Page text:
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Change in Iowa mental health funding progressing

Change in Iowa mental health funding progressing

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DES MOINES — Senate Republicans pressed ahead Thursday with a plan for the state to take over the cost of mental-health services now covered by property taxes, as Democrats questioned the state’s reliability and a key House GOP leader expressed caution about taking on a new spending commitment.

Members of the Senate Ways and Means Committee voted 10-5 along party lines to advance an overhaul of mental-health financing by shifting the cost of regional services from Iowa’s 99 counties to the state.

The measure also would phase out the $152 million “backfill” to cities, counties and schools that was part of a 2013 compromise to replace local revenue they lost when commercial and industrial property tax rates were cut by 10 percent.

“The reality is the current system is not sustainable, and we have to do better for Iowans. This bill does provide better for Iowans,” committee Chairman Sen. Dan Dawson, R-Council Bluffs, said in pushing Senate Study Bill 1253.

The bill would gradually repeal local mental-health property tax levies and refashion the funding and management of the state’s mental health and disabilities services systems, with counties maintaining autonomy.

“I’ve never presented this as the perfect mental health system, but I do believe it is a better mental health system and, right now, it’s the only train in town to actually advance that conversation and try to equalize these regions and try to provide more funding for the system,” Dawson said.


Sen. Joe Bolkcom, D-Iowa City, said the state has not been a reliable partner in keeping its promise to adequately fund mental-health services or to launch a children’s mental-health system that still has not gotten off the ground.

He pointed to majority Republicans’ lackluster education funding commitments and efforts to hold state government agencies at “status-quo” budgets for a dozen years as harbingers for the future of mental-health funding.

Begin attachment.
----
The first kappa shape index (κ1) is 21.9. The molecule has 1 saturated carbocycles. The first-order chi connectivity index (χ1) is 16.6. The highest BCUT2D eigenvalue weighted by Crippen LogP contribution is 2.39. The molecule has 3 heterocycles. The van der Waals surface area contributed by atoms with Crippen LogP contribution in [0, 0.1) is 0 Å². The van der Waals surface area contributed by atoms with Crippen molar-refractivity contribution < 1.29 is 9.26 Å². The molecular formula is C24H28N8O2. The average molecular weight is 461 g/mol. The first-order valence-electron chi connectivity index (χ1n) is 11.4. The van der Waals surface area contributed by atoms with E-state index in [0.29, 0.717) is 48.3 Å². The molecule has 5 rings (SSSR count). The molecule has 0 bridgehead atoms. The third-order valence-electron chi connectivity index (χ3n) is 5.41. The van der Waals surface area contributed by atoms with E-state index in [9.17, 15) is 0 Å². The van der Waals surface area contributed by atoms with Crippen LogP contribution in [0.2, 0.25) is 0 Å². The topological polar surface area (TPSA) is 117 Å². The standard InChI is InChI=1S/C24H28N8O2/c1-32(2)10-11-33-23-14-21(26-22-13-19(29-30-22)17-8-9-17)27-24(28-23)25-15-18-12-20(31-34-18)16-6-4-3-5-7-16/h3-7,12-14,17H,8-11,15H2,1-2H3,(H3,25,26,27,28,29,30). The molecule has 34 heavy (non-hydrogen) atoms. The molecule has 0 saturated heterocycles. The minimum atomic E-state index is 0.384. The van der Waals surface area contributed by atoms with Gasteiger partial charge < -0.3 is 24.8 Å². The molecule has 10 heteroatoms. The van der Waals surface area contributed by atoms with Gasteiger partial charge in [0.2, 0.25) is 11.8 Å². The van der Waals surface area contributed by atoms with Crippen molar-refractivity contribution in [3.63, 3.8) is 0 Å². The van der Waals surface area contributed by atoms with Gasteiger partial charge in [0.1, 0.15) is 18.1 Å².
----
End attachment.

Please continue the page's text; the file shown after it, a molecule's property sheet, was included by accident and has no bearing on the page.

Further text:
“This bill is a shell game,” Bolkcom told his Senate colleagues. “It’s full of broken promises, property tax shifts, property tax increases — tax on schools, a tax on trees, a tax on private-land conservation.

“This proposal undermines, unfortunately, the reliable, predictable property tax funding that mental-health regions have depended on for years and replaces it with unpredictable and unreliable state funding,” he added.

“The total state takeover of the regional mental health care system will result in total state control over how the money is spent and what it is spend on. This is not a good change.”

The Senate bill eliminates the mental health property tax levy over a two-year period, with all county levies reduced to no more than $21.14 per capita for fiscal 2022 and reduced to zero beginning in fiscal 2023.

To replace the mental health levy, the state would provide for per capita appropriations to counties ranging from $15.86 for fiscal 2022 to $42 by fiscal 2025.

Beginning in fiscal 2026 and beyond, the previous year’s appropriation is multiplied by a growth factor indexed to sales tax growth for the preceding fiscal year — not to exceed 1.5 percent.


Speaking to reporters Thursday, House Speaker Pat Grassley, R-New Hartford, expressed caution about the bill’s “built-in escalator” and said, overall, “I want to see how that works into the whole budget picture.”

Senate Republicans issued an opening fiscal 2022 state budget spending plan of just under $8 billion, but Grassley said the numbers were more like suggestions that actually spending targets and much more work will be done by subcommittees as the session moves into its final scheduled month.